4th Platoon, C Company, 4th/47th Battalion Gia Dinh Province – June 19, 1967
1ST LIEUTENANT SHELDON B. SCHULMAN
“Older men declare war, but it is youth that must fight and die. And it is youth who must inherit the tribulation the sorrow and the triumphs that are aftermath of war.”
— President Herbert Hoover
19 January 1967 is a day that the soldiers of Charlie Company, 4th Battalion, 47th Infantry will long remember. It is a day that many good, young men were taken from their families and friends in a war whose efficacy will long be debated.
1st Lieutenant Sheldon B. Schulman, Infantry, U.S. Army was one of those good, young men who made the ultimate sacrifice.
Dr. Andrew Wiest has chronicled the story of Charlie Company, 4th/47th Infantry, in his novel entitled,
“The Boys of ’67.” Dr. Wiest tells the stories of many of the young Americans who were drafted (and enlisted) into the U.S. Army in 1966 in preparation for the buildup of forces in Vietnam. Very small mention is made in the book of Sheldon Boris Schulman, a young 1st Lieutenant from Chicago, IL � my best friend.
Shelly, as he preferred to be called, was born on the South Side of Chicago and lived with his mother, father and younger sister. Unfortunately, Mrs. Schulman passed away when Shelly was about 15 years old. And it was at about that time that I first met Shelly. While he was almost a year-to-the day younger than me, we developed a very strong friendship that lasted up until his death on 19 June 1967.
We were both enrolled in the Junior ROTC program at South Shore High School and ROTC was very important to the two of us and Shelly in particular. He loved serving on the Color Guard Unit and the Drill Platoon and eventually was promoted into the Cadet Officer Corps.
I had entered the U.S. Army in July of 1960. Shelly graduated from South Shore High School in June of 1961. While I was away, we kept in constant contact and when I would come home on leave, Shelly was the first friend I would contact. We would spend countless hours figuring out ways to find female companionship � sometimes successfully, sometimes not.
After his graduation from high school, Shelly attended one of the local Chicago Junior Colleges for a couple of years and eventually wound up foregoing his college education and entered the workforce. He acquired a job with an employment placement agency on the near north side of Chicago. He knew that since he was no longer in college, he was a prime candidate for the draft. While having lunch one day at Mammy’s Pancake House just off of Rush Street, Shelly met the young woman who would become his wife, Fern Davidson. A whirlwind courtship of about four months ensued and they were married on April 11th, 1964. After a short honeymoon, Shelly enlisted in the U.S. Army in order to avoid the draft and choose his Military Occupational Specialty.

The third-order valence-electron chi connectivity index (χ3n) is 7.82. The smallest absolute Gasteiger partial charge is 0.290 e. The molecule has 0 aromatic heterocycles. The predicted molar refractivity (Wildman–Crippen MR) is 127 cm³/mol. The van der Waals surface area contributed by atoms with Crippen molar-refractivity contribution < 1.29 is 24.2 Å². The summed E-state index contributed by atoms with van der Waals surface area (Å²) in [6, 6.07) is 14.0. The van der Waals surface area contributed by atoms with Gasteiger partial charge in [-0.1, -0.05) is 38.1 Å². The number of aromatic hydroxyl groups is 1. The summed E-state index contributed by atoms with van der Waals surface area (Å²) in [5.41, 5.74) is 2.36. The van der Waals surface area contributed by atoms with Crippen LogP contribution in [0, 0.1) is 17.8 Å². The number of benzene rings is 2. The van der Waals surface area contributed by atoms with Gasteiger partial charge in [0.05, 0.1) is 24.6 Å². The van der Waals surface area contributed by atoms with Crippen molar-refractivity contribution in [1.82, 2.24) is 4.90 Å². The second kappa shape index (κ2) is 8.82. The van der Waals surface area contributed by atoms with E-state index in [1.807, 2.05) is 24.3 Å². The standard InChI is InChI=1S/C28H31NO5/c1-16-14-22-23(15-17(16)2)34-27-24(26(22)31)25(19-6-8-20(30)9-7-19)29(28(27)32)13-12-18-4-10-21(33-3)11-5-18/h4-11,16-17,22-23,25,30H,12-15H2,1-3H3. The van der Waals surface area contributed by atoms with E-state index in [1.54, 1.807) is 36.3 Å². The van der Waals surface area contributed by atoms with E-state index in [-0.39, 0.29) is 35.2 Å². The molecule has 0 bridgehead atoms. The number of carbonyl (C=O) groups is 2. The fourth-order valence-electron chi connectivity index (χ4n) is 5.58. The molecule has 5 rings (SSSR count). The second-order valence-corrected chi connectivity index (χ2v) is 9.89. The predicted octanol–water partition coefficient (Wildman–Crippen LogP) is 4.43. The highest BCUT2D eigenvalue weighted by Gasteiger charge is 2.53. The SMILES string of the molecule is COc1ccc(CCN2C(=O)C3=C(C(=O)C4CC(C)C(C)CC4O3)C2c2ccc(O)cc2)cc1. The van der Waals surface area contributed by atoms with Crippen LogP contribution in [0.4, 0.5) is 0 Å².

Basic Training at Fort Campbell, KY, Signal School at Fort Monmouth, NJ and then, having successfully qualified for Officers Candidate School, he was off to Fort Benning, GA for OCS and Infantry Officers Training. When he was assigned to the 9th Infantry Division at Fort Riley, KS, he and Fern packed up their meager household belongings and settled into a small apartment off base somewhere.
In November of 1966, just as the 9th Infantry Division was in the process of deploying to Vietnam, Fern gave birth to a son, Michael. Because she had a difficult delivery, Shelly was granted permission to defer his deployment and bring Fern and Michael back to her parents’ home in Skokie, IL. He joined Charlie Company, 4th/47th, somewhere in mid January of 1967 and became the platoon leader for the 4th Platoon.
In April of 1967 Fern had emergency surgery and Shelly was given an emergency leave to come home. Shelly and I spent some time together during that leave, talking about our respective Army experiences, and just life in general. He was a very insightful young man.
The day before he left to return to Vietnam, we were standing on the parkway of his in-laws’ home talking about life in general when Shelly said to me, “Freddie, something big is coming up and I don’t think I’m going to make it back.” Both of us just stood there with tears in our eyes, looked at one another, shook hands and embraced for the longest time.
On 19 June 1967 1st Lieutenant Sheldon B. Schulman was killed in one of the fiercest battles of the Vietnam War. He was buried with full military honors at Arlington National Cemetery on 28 June 1967.
Rest in peace my friend. You are in God’s loving hands.
Fred R. Rosenberg, Sergeant, U.S. Army
January 28, 2013